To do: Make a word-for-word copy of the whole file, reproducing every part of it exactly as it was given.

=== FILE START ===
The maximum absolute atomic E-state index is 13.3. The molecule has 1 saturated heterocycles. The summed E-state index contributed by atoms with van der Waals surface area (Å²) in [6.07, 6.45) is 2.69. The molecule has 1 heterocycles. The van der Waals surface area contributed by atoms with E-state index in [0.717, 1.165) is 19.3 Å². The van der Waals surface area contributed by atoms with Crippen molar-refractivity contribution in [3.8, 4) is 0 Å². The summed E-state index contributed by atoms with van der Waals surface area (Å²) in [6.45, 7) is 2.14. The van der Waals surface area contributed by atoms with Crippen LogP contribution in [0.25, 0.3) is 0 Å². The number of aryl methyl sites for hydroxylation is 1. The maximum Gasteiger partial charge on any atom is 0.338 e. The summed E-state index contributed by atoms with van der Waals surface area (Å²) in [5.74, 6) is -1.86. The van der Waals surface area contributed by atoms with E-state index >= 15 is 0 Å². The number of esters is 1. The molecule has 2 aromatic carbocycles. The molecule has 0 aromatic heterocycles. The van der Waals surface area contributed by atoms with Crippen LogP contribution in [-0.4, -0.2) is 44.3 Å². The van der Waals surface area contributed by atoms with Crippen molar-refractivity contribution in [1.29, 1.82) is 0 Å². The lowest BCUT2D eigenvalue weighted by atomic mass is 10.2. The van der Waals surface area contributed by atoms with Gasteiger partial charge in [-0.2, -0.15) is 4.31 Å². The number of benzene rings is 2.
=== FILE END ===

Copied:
The maximum absolute atomic E-state index is 13.3. The molecule has 1 saturated heterocycles. The summed E-state index contributed by atoms with van der Waals surface area (Å²) in [6.07, 6.45) is 2.69. The molecule has 1 heterocycles. The van der Waals surface area contributed by atoms with E-state index in [0.717, 1.165) is 19.3 Å². The van der Waals surface area contributed by atoms with Crippen molar-refractivity contribution in [3.8, 4) is 0 Å². The summed E-state index contributed by atoms with van der Waals surface area (Å²) in [6.45, 7) is 2.14. The van der Waals surface area contributed by atoms with Crippen LogP contribution in [0.25, 0.3) is 0 Å². The number of aryl methyl sites for hydroxylation is 1. The maximum Gasteiger partial charge on any atom is 0.338 e. The summed E-state index contributed by atoms with van der Waals surface area (Å²) in [5.74, 6) is -1.86. The van der Waals surface area contributed by atoms with E-state index >= 15 is 0 Å². The number of esters is 1. The molecule has 2 aromatic carbocycles. The molecule has 0 aromatic heterocycles. The van der Waals surface area contributed by atoms with Crippen LogP contribution in [-0.4, -0.2) is 44.3 Å². The van der Waals surface area contributed by atoms with Crippen molar-refractivity contribution in [1.29, 1.82) is 0 Å². The lowest BCUT2D eigenvalue weighted by atomic mass is 10.2. The van der Waals surface area contributed by atoms with Gasteiger partial charge in [-0.2, -0.15) is 4.31 Å². The number of benzene rings is 2.